After funds were allocated for the construction of the Harden Street Fire Department, Reverend Hinton and Clarence Mitchell searched for African American men with sufficient education, physical strength, and temperament necessary to endure intense prejudice with restraint in order to become the city’s first professional Black firefighters. Mitchell and seven other men—Claude Stewart, Lewis Williams, Abram Coles, Jr., James D. Williams, Benjamin F. Frazier, Oscar Donaldson, and Thomas L. Jones—were hired by the Columbia Fire Department on May 16, 1953 as probationary firemen and began an intense three-week training program. Throughout the rigorous program, the probationary firefighters endured ridicule, harassment, and other indignities calculated to make them quit the program. “We had a hard time during segregation,” Coles later recalled, “They didn’t want us in the department.” In spite of the oppressive atmosphere, all eight of the men persevered to graduate from training with high marks on both written examinations and physical drills.
The new Harden Street Substation of the Columbia Fire Department officially opened on June 15, 1953. Designed by Heyward Singley, a prominent local architect, the new substation was a modern facility that cost $112,000 to build. Equipped with radio systems, alarm signals, and firefighting equipment, as well as a new fire engine, the Harden Street Substation was touted as a Black fire station. However, the new substation was actually an integrated facility, albeit with a distinct hierarchy and partitioning between Black and white personnel. In addition to the eight African American firefighters, there were two white officers and two white engineers. There were separate dormitories, lockers, showers, and restrooms for Black and white personnel, but the dining and recreation rooms were open to men of both races. In spite of this, the opening of the Harden Street Substation was an important first step on the road to the integration of the Columbia Fire Department and the city, which makes this an invaluable historic space representing the history of race relations in Columbia, South Carolina.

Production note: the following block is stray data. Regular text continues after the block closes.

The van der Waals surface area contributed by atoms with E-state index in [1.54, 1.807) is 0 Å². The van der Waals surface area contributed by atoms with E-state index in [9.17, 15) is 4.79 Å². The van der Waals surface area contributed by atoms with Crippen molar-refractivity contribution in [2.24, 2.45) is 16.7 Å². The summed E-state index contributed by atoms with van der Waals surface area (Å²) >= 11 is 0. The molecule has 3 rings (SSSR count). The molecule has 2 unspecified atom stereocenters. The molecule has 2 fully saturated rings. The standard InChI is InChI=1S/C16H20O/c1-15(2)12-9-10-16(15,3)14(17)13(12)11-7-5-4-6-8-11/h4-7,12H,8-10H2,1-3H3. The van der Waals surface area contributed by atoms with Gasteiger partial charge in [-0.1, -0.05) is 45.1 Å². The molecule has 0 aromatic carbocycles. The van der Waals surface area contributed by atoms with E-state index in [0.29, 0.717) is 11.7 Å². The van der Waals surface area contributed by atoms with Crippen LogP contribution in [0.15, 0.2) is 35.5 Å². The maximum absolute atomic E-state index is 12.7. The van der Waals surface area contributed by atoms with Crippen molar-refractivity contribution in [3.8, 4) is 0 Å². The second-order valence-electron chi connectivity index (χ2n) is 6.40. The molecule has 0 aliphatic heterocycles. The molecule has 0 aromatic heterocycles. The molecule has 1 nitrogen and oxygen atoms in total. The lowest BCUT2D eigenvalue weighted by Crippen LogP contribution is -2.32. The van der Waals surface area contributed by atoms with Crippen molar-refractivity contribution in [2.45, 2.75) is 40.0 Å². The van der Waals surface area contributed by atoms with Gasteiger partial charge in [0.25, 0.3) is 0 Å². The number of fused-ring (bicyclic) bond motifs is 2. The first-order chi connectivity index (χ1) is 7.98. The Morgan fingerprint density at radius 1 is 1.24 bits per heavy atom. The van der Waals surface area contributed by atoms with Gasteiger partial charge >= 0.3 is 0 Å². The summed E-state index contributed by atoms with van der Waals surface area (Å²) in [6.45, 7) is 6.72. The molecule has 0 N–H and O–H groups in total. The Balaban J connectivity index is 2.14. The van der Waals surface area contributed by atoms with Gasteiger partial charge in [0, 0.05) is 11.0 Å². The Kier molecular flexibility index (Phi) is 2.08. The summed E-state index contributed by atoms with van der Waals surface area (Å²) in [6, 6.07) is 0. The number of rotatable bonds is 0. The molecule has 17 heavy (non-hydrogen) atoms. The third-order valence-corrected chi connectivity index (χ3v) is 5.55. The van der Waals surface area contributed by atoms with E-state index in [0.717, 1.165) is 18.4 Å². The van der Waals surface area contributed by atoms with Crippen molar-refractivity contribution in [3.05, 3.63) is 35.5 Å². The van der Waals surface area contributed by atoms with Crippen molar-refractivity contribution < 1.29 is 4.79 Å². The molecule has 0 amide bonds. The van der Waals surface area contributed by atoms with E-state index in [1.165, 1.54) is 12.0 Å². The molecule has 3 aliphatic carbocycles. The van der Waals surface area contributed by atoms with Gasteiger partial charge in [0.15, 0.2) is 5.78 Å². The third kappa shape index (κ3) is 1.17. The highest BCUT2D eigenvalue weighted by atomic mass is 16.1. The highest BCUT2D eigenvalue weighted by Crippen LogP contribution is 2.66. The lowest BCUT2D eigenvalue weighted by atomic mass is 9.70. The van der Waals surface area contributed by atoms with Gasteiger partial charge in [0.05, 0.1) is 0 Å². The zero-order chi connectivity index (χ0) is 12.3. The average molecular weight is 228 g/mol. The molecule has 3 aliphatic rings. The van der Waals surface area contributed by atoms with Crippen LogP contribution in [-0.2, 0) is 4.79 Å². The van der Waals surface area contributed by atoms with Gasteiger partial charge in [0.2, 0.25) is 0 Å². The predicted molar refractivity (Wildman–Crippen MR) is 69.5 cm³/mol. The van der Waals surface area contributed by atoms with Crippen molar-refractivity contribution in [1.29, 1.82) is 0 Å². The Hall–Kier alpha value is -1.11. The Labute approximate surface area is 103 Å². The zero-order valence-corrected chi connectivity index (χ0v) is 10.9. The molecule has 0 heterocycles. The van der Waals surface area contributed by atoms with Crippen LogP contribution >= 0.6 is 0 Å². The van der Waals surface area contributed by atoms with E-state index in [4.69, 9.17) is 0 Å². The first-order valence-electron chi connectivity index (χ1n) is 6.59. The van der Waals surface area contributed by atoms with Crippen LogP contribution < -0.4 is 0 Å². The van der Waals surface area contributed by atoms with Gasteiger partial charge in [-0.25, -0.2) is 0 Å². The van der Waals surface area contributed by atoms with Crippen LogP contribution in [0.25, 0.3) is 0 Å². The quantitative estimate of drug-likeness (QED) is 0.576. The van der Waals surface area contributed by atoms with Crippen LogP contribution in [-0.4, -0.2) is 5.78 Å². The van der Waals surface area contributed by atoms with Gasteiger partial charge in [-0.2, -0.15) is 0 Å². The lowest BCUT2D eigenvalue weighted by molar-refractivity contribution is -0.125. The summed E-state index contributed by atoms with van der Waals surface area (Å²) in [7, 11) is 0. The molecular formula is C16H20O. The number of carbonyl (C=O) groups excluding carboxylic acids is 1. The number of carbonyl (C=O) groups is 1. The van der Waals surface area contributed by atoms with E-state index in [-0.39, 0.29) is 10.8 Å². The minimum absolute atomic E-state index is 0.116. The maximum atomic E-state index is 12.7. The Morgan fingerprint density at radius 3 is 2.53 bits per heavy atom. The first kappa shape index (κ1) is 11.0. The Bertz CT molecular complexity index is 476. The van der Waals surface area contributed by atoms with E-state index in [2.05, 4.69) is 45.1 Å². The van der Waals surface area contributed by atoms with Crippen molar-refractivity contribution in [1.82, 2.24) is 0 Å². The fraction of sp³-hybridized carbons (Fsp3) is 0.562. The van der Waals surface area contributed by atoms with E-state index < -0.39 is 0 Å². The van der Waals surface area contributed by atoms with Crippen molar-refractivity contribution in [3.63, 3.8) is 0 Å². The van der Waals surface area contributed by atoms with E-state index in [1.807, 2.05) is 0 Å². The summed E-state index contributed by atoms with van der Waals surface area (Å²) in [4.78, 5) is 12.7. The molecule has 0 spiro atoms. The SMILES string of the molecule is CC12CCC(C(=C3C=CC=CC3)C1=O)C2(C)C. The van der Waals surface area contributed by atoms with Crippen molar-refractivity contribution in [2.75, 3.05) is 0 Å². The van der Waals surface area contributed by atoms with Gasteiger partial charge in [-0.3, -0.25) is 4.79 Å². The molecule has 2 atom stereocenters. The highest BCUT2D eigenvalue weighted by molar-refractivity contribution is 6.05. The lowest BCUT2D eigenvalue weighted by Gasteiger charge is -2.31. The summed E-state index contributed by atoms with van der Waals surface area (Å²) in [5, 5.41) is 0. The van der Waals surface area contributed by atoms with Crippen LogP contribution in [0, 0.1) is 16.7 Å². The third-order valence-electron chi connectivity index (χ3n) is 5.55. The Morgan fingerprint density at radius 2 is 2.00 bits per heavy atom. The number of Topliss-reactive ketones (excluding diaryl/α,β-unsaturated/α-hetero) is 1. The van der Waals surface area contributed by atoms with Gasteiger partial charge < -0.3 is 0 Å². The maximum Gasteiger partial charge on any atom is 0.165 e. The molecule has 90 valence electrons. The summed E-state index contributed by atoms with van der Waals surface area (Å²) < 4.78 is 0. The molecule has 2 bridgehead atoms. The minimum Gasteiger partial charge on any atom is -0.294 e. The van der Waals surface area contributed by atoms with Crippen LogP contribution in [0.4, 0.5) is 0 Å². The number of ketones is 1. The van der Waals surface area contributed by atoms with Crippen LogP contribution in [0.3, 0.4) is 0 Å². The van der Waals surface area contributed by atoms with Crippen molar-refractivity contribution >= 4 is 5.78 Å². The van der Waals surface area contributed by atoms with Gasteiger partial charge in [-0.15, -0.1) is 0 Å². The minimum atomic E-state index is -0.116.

From 1953 through 1968, the Harden Street Substation was the focal point of a transition in race relations within the Columbia Fire Department and the city. For fifteen years, the substation served the Waverly community as well as Eau Claire, a predominantly white community. During this time, it was the only Columbia Fire Department facility to employ African American firefighters. For the first eleven years of the substation’s operation, African American firefighters were denied opportunities for promotion. However, by 1964, two African American firefighters were promoted to assistant engineers. Of the original eight African American firefighters hired in 1953, one retired an assistant deputy chief and another, a deputy chief. The passage of the Civil Rights Act and the excellent performance and persistent advocacy by pioneering Black firefighters at the Harden Street Substation pushed the Columbia Fire Department to integrate its organization in 1969, opening the door for Black firefighters to work from any of the departmental substations and pursue opportunities for professional advancement.
The Hardent Street Substation became part of the African American Civil Rights Network in February 2021.
The African American Civil Rights Network recognizes the civil rights movement in the United States and the sacrifices made by those who fought against discrimination and segregation. Created by the African American Civil Rights Act of 2017, and coordinated by the National Park Service, the Network tells the stories of the people, places, and events of the U.S. civil rights movement through a collection of public and private elements.
Last updated: February 23, 2021